Putting squeeze on creativity
PUNTA GORDA — The classroom was finally silent, but only moments before it was completely filled with the animated voices of a group of 40 drama students.
The 90 minutes of peace that Punta Gorda Middle School drama teacher Rudi Wolfahrt took in afterward only occurs every other day — it’s his only time for planning.
(Members of the school board diminished middle and high school teacher planning periods by half this year to deal with budget shortfalls.)
Wolfahrt’s overcrowded classroom is a result of the spillover caused by the Class Size Amendment, a citizen-approved modification to the Florida Constitution that sets limits on the number of students in core classes in the state’s public schools.
While the number of middle school students enrolled in English, language arts, science and math is limited to 22, “exploratory classes” — those classes that are considered arts and foreign language programs — can sometimes exceed 70 students per teacher.
“The unintended consequences of mandates can be very scary,” said Ellen Harvey, a school district curriculum specialist in fine arts and world languages. “Sometimes it works and sometimes it doesn’t. If you talk to a band or chorus instructor, they might tell you that they need a big ensemble to really get the sound they want.”
While the original legislation for Class Size was passed in 2002, the 2010-2011 school year marked the first time schools were penalized for noncompliance.
But larger classes doesn’t guarantee that every student can take them. Morgan Varnam, 13, said she “loves to be on stage” and has ambitions of performing as a film actor, but she will not be able to take Wolfahrt’s drama class this year.
“We can’t guarantee that every student will get the arts program of their choice because it depends on their grade level,” said Wolfahrt. “Morgan would love to be in my class, but when you take a look at her schedule, she would have to change her science and math, and that becomes too much of an issue.”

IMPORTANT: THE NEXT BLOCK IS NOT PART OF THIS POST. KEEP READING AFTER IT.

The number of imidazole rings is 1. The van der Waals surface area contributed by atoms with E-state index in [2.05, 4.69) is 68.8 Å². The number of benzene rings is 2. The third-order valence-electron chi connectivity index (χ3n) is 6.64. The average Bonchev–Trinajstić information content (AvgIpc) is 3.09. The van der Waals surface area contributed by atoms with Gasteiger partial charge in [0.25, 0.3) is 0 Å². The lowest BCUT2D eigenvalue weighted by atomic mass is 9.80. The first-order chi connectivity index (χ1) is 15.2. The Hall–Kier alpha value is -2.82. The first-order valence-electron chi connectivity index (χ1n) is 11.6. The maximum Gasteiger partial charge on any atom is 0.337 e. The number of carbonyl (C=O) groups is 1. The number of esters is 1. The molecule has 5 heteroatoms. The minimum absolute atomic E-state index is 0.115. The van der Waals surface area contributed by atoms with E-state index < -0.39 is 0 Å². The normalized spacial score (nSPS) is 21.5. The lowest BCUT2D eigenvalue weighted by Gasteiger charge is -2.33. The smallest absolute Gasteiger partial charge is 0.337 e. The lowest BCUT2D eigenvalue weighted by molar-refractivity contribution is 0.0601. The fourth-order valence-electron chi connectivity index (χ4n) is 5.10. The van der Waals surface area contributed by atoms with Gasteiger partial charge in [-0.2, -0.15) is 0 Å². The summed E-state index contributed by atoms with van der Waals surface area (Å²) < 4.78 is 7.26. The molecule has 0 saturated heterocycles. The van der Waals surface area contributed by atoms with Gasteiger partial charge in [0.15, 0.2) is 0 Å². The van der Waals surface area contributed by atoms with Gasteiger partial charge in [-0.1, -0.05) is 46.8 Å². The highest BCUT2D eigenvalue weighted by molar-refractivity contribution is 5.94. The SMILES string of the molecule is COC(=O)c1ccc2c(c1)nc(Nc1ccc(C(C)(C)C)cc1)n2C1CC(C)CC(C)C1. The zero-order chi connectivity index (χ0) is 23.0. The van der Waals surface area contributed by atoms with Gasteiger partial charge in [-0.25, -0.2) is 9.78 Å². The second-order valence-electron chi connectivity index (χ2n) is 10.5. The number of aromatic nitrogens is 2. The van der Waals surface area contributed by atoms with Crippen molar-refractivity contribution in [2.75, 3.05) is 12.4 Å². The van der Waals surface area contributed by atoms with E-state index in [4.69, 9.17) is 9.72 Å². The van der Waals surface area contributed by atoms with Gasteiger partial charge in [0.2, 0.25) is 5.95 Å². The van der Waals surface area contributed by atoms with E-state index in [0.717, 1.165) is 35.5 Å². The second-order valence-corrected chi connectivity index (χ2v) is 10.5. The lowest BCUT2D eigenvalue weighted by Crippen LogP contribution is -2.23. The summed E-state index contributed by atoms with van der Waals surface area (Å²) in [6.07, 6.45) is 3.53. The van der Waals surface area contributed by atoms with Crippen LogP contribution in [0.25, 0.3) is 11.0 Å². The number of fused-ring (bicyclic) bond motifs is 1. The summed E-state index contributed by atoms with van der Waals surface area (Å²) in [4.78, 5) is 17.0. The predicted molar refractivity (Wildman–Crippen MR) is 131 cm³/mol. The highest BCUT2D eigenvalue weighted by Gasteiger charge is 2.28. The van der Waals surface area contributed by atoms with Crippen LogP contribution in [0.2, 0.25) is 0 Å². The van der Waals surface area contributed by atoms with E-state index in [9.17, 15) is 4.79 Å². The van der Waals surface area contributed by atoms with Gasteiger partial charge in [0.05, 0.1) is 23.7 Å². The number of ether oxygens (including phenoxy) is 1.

Wolfahrt said that administrators first make sure children receive their core classes, then focus on scheduling any remedial classes they might need to pass their Florida Comprehensive Assessment Test, or FCAT, before they are subjected to arts programs. The FCAT, which has become controversial since it was administered in 1998, requires teachers to “teach the test” rather than fundamental material in core subject areas. It is scheduled to be phased out by 2014‑2015.
Because some of the students don’t receive their preferred elective, teachers have started offering after-school clubs so students have the opportunity to take their arts classes after hours. While some of the teachers receive compensation for the after-school hours, Wolfahrt said that others volunteer their time for free.
However, district officials are trying to give every student a chance to be involved in the arts. This year, the district implemented block scheduling in middle schools — a type of academic calendar in which students have four classes every other day. Each class is scheduled for a longer period of time than normal.
The itinerary has increased their courses from six to eight.
“Punta Gorda Middle School used to be the only middle school with a drama program,” explained Harvey. “Now, other schools like Murdock and Port Charlotte middle schools have a drama department, too. With more periods, we are able to offer more class options and that is a good thing for our arts programs.”